Jabra has added Spotify Connections to the earbuds this year which allows you to play a Spotify playlist with one press of the button. The Elite 3 is not just about eliminating old design cues but also bringing back the good ones. The oval ear tips from Elite 85t (review) have been dropped in favour of round ear tips. There are three sizes included with these earbuds and like with every other TWS earbuds, finding the perfect fit is of extreme importance.

Once I found the perfect seal, I have to say that Elite 3 felt home to me. I have used the Elite 75t extensively and these felt comfortable and due to the lightweight design, I was able to wear them for longer durations. Another thing that hasn’t changed is the charging case, which looks similar to the one seen with Elite 75t and Elite 85t.

The charging case lacks the heft of those earbuds, which hints at use of cheaper plastics. The case picks up scuffs easily and it is easy to notice on my dark grey review unit. There is also noticeable flex with the lid of the case but they don’t make me worry like the case of the OnePlus Buds Pro (review). The battery status is on the front while the USB Type-C charging port is on the back. This is a case that functions well and holds the earbuds securely.

Sound and voice calls

Jabra Elite 3 Review

Jabra Elite 3 cut down on features but don’t compromise on a balanced sound quality

In order to reach the price of Rs 5,999, Jabra made some changes to these earbuds. They don’t support Active Noise Cancellation (ANC) like Nothing ear (1) (review) but they do offer passive noise cancellation which is quite good at blocking outside noise. There is also Hearthrough support which allows you to listen to ambient sound through the earbuds.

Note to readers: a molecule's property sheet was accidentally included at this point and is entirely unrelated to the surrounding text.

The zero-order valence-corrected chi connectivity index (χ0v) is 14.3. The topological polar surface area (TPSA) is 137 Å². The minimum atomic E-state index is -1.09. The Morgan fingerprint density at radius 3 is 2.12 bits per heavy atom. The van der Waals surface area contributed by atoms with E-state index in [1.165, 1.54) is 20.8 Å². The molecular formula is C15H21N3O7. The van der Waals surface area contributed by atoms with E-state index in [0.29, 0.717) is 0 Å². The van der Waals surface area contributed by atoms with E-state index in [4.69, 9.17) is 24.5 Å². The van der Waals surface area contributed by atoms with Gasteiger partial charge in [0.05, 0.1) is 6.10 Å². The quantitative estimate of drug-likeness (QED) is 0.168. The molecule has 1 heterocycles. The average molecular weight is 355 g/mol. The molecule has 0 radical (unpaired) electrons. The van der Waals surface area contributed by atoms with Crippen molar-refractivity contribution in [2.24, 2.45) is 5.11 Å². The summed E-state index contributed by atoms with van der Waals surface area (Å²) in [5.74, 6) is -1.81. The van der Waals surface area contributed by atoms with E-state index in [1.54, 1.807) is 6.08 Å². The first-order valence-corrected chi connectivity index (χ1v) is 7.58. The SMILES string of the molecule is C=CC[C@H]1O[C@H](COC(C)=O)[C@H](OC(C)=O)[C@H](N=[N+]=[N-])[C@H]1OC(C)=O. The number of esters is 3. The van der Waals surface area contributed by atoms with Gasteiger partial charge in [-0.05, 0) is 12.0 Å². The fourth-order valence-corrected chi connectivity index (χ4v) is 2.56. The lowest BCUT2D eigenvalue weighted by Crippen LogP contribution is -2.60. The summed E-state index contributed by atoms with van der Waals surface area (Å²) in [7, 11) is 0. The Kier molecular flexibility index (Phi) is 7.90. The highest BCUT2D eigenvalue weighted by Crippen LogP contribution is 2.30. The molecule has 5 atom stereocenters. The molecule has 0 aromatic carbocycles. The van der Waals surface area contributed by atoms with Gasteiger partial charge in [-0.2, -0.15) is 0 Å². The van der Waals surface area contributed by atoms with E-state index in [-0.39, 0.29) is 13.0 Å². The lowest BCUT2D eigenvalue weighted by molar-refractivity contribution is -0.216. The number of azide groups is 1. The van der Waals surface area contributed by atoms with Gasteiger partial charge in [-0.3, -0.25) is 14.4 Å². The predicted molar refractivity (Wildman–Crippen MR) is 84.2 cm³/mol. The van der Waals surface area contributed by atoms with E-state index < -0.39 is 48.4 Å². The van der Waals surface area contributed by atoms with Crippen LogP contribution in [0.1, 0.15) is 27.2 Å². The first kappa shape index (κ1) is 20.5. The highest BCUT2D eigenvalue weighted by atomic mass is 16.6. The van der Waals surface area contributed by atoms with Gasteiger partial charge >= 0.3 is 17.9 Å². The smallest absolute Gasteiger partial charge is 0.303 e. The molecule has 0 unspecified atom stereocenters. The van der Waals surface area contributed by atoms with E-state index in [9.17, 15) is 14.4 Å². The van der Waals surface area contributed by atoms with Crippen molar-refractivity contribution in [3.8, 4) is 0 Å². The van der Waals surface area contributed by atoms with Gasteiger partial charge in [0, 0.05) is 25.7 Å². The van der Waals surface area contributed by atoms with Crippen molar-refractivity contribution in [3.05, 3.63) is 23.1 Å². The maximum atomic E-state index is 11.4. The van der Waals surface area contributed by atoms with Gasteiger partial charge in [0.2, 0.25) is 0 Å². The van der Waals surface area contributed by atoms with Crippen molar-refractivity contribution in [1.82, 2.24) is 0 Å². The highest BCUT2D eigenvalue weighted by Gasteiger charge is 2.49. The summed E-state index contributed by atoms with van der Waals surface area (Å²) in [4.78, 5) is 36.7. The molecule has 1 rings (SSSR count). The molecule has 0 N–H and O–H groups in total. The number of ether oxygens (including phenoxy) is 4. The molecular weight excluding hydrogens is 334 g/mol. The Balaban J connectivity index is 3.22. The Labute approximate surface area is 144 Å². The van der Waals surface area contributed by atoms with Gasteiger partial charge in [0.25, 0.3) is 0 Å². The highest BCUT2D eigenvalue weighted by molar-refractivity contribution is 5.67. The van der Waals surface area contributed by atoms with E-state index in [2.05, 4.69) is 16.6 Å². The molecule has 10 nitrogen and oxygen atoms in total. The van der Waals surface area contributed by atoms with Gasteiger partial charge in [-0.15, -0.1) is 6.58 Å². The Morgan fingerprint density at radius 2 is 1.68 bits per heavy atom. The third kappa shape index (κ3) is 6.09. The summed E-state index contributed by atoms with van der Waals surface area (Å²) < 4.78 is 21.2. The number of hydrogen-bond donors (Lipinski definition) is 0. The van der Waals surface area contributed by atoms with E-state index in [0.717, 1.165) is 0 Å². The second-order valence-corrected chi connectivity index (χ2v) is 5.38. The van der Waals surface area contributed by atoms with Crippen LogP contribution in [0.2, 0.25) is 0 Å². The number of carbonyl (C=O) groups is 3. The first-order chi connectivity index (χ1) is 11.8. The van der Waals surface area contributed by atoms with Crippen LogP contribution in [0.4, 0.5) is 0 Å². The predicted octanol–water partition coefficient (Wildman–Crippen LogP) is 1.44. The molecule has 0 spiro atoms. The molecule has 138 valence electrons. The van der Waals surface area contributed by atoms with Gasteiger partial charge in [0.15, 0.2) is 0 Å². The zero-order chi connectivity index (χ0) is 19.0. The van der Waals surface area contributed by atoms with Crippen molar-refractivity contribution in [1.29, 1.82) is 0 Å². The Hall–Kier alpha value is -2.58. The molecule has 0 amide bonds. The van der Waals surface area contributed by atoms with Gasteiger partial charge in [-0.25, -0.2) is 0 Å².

While passive noise cancellation is effective, the Hearthrough feature needs work. During my time testing the device, I constantly heard a hissing sound that made Hearthrough unpleasant. I am yet to hear from Jabra whether it is an isolated incident or a future update could fix this issue, and I will update this review once I learn more from the company.

Apart from ANC, Jabra has also ditched multi-point support, a feature that made Elite 75t and 85t favourite among a lot of people. This is understandable for this price point. While it has ditched some features, it has not dropped the good audio experience. They have a balanced EQ with a sound signature that is not wide like the Elite 75t but also not muddy, a pain point in this price.

Jabra Elite 3 Review